a final volley of shots. lanza had used one of the handguns to take his own life. a.t.f. officials now tell us lanza and his mother went shooting together at various ranges over the past several years but, scott, they still don't know if adam lanza practiced in recent weeks. >> pelley: bob, you mentioned there was a fourth gun. do the investigators have a theory on what he intended to do with that? >> that fourth gun was a shotgun capable of carrying a large drum of ammunition. lanza left it behind in the car's truck. police say they're not sure what he intended to do it with but it suggests maybe he was thinking of a broader attack. >> pelley: bob, thanks very much. we asked correspondent seth doane to talk to people who could paint a broader picture of adam lanza. >> reporter: what kind of kid was adam lanza as a classmate. >> just quiet. >> reporter: this girl remembers adam lanza from german class. >> on one side he did something unspeakable, on the other, that's not how i remember him. i remember him as the nice kid that i sat near in class and, you know, we joked, he'd laugh, tha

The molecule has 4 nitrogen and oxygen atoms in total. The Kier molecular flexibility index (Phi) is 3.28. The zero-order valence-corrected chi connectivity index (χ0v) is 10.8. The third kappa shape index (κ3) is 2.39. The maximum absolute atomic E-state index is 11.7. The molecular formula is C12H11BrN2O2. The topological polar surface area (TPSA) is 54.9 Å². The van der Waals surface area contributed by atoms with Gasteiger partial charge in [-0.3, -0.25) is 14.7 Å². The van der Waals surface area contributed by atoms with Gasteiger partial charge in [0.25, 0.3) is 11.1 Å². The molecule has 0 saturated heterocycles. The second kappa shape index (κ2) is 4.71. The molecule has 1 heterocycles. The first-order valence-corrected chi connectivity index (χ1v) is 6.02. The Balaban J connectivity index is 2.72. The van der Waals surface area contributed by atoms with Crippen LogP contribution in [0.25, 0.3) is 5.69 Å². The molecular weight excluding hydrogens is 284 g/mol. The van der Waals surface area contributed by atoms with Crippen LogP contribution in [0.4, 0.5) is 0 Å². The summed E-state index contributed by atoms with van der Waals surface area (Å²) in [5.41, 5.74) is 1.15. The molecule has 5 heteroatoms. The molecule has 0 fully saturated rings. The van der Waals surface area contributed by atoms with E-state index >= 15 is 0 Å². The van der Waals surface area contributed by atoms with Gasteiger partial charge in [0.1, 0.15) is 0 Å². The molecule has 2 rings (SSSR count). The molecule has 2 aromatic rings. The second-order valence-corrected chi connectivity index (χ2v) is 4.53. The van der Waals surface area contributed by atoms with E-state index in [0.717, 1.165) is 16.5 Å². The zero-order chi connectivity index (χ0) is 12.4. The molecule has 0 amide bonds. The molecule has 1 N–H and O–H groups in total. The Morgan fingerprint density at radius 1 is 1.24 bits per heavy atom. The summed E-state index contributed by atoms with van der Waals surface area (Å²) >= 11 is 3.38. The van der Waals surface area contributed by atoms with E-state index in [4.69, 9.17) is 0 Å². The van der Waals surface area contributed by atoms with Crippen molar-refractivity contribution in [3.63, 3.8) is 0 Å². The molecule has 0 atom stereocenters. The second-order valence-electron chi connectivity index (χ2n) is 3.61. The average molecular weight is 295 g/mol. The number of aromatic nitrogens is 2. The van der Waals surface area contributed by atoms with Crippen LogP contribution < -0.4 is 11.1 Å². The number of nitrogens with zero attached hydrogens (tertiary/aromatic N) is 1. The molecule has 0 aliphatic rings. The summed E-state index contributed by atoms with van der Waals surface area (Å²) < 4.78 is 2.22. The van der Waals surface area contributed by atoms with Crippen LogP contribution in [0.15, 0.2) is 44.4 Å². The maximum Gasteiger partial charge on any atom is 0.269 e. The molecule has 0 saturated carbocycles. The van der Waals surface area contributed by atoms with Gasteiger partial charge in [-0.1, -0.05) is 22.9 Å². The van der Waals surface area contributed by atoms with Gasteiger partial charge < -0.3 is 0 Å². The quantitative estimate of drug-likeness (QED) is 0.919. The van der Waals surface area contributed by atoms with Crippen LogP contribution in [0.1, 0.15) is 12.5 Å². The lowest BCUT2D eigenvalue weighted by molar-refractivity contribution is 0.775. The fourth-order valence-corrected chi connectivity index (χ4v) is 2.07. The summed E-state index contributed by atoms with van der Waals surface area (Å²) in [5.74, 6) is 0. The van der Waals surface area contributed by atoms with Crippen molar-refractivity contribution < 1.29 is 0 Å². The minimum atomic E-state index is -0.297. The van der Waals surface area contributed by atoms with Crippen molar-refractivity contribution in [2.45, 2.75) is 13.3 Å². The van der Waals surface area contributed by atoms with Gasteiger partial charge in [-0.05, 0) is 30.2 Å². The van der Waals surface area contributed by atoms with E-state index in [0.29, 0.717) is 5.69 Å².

for possible use to put down the revolt that has been raging in that country for more than a year and a half. president obama said the use of these weapons of mass destruction would be totally unacceptable. well tonight, david has new intelligence to report, and we have three stories on the breaking news in syria. we'll start with martin at the pentagon. >> reporter: u.s. intelligence so far has not detected any signs syria is loading chemical weapons on to aircraft, but defense secretary panetta said it appears the embattled assad regime is preparing to do just that. >> there is no question that we remain very concerned very concerned that as the opposition advances, in particular on damascus that the regime might very well consider the use of chemical weapons. >> reporter: monitoring of syrian basis like this one has pekd up evidence engineers have loaded the chemicals which combine to form the deadly nerve agent sarin into bombs that could be dropped airplanes. satellites have seen trucks moving among want bunkers where the weapons and agents are believed to be stored. u.s. officials say